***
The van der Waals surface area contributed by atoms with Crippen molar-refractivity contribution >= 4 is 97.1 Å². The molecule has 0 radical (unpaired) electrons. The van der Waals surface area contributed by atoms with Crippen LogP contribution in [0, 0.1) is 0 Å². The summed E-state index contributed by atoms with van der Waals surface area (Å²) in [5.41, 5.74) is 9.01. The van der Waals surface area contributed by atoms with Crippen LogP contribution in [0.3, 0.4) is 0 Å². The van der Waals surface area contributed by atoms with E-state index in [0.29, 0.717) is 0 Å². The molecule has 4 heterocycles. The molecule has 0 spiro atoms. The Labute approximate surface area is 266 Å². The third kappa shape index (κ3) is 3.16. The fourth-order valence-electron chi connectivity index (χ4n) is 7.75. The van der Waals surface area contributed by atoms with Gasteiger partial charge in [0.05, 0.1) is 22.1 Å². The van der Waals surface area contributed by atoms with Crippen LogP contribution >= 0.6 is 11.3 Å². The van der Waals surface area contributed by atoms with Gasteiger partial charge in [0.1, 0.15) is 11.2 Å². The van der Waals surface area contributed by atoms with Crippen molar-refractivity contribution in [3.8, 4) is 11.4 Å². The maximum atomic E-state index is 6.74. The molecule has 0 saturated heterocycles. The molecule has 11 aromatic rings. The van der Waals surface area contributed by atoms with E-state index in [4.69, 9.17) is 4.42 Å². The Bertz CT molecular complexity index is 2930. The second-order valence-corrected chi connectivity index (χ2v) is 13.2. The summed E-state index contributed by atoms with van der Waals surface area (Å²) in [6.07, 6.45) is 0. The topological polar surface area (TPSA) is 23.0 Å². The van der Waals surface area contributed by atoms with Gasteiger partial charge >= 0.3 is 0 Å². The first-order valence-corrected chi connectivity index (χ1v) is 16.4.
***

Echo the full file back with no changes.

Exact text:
The van der Waals surface area contributed by atoms with Crippen molar-refractivity contribution >= 4 is 97.1 Å². The molecule has 0 radical (unpaired) electrons. The van der Waals surface area contributed by atoms with Crippen LogP contribution in [0, 0.1) is 0 Å². The summed E-state index contributed by atoms with van der Waals surface area (Å²) in [5.41, 5.74) is 9.01. The van der Waals surface area contributed by atoms with Crippen LogP contribution in [0.3, 0.4) is 0 Å². The van der Waals surface area contributed by atoms with E-state index in [0.29, 0.717) is 0 Å². The molecule has 4 heterocycles. The molecule has 0 spiro atoms. The Labute approximate surface area is 266 Å². The third kappa shape index (κ3) is 3.16. The fourth-order valence-electron chi connectivity index (χ4n) is 7.75. The van der Waals surface area contributed by atoms with Gasteiger partial charge in [0.05, 0.1) is 22.1 Å². The van der Waals surface area contributed by atoms with Crippen LogP contribution >= 0.6 is 11.3 Å². The van der Waals surface area contributed by atoms with Gasteiger partial charge in [0.1, 0.15) is 11.2 Å². The van der Waals surface area contributed by atoms with Crippen molar-refractivity contribution in [3.8, 4) is 11.4 Å². The maximum atomic E-state index is 6.74. The molecule has 0 saturated heterocycles. The molecule has 11 aromatic rings. The van der Waals surface area contributed by atoms with E-state index in [4.69, 9.17) is 4.42 Å². The Bertz CT molecular complexity index is 2930. The second-order valence-corrected chi connectivity index (χ2v) is 13.2. The summed E-state index contributed by atoms with van der Waals surface area (Å²) in [6.07, 6.45) is 0. The topological polar surface area (TPSA) is 23.0 Å². The van der Waals surface area contributed by atoms with Gasteiger partial charge >= 0.3 is 0 Å². The first-order valence-corrected chi connectivity index (χ1v) is 16.4.